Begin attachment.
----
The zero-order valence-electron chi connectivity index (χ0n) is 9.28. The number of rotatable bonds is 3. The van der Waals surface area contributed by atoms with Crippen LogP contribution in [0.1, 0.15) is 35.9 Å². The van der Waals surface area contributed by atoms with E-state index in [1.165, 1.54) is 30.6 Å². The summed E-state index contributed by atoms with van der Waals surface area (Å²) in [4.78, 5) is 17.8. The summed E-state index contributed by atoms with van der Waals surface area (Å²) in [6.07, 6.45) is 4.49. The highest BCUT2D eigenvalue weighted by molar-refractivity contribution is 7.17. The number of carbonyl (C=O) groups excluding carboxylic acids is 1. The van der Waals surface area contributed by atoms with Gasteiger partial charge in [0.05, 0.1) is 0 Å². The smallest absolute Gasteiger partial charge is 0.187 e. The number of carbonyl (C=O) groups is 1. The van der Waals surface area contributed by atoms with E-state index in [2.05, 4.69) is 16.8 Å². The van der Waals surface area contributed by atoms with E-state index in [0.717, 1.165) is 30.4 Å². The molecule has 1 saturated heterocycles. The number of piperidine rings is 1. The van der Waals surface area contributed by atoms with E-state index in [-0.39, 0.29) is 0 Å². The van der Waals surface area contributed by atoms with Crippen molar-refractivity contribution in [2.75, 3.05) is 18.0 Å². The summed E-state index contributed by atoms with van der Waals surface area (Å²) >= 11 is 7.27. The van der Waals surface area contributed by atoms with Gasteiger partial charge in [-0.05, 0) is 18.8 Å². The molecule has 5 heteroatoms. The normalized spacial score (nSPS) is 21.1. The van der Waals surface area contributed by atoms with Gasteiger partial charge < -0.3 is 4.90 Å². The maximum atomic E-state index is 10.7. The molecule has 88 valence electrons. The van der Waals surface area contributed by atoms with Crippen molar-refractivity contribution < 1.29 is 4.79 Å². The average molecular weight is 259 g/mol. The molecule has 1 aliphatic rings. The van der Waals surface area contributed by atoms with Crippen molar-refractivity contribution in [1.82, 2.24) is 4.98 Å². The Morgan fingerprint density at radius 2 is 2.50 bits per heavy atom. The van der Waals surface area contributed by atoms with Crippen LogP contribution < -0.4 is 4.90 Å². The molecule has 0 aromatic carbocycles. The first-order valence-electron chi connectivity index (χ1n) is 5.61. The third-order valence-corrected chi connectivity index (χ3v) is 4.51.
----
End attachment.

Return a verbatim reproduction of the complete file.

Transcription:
The zero-order valence-electron chi connectivity index (χ0n) is 9.28. The number of rotatable bonds is 3. The van der Waals surface area contributed by atoms with Crippen LogP contribution in [0.1, 0.15) is 35.9 Å². The van der Waals surface area contributed by atoms with E-state index in [1.165, 1.54) is 30.6 Å². The summed E-state index contributed by atoms with van der Waals surface area (Å²) in [4.78, 5) is 17.8. The summed E-state index contributed by atoms with van der Waals surface area (Å²) in [6.07, 6.45) is 4.49. The highest BCUT2D eigenvalue weighted by molar-refractivity contribution is 7.17. The number of carbonyl (C=O) groups excluding carboxylic acids is 1. The van der Waals surface area contributed by atoms with Gasteiger partial charge in [0.05, 0.1) is 0 Å². The smallest absolute Gasteiger partial charge is 0.187 e. The number of carbonyl (C=O) groups is 1. The van der Waals surface area contributed by atoms with E-state index in [2.05, 4.69) is 16.8 Å². The van der Waals surface area contributed by atoms with E-state index in [0.717, 1.165) is 30.4 Å². The molecule has 1 saturated heterocycles. The number of piperidine rings is 1. The van der Waals surface area contributed by atoms with E-state index in [-0.39, 0.29) is 0 Å². The van der Waals surface area contributed by atoms with Crippen molar-refractivity contribution in [2.75, 3.05) is 18.0 Å². The summed E-state index contributed by atoms with van der Waals surface area (Å²) >= 11 is 7.27. The van der Waals surface area contributed by atoms with Gasteiger partial charge in [-0.05, 0) is 18.8 Å². The molecule has 5 heteroatoms. The normalized spacial score (nSPS) is 21.1. The van der Waals surface area contributed by atoms with Gasteiger partial charge < -0.3 is 4.90 Å². The maximum atomic E-state index is 10.7. The molecule has 88 valence electrons. The van der Waals surface area contributed by atoms with Crippen molar-refractivity contribution < 1.29 is 4.79 Å². The average molecular weight is 259 g/mol. The molecule has 1 aliphatic rings. The van der Waals surface area contributed by atoms with Crippen molar-refractivity contribution in [1.82, 2.24) is 4.98 Å². The Morgan fingerprint density at radius 2 is 2.50 bits per heavy atom. The van der Waals surface area contributed by atoms with Crippen LogP contribution < -0.4 is 4.90 Å². The molecule has 0 aromatic carbocycles. The first-order valence-electron chi connectivity index (χ1n) is 5.61. The third-order valence-corrected chi connectivity index (χ3v) is 4.51.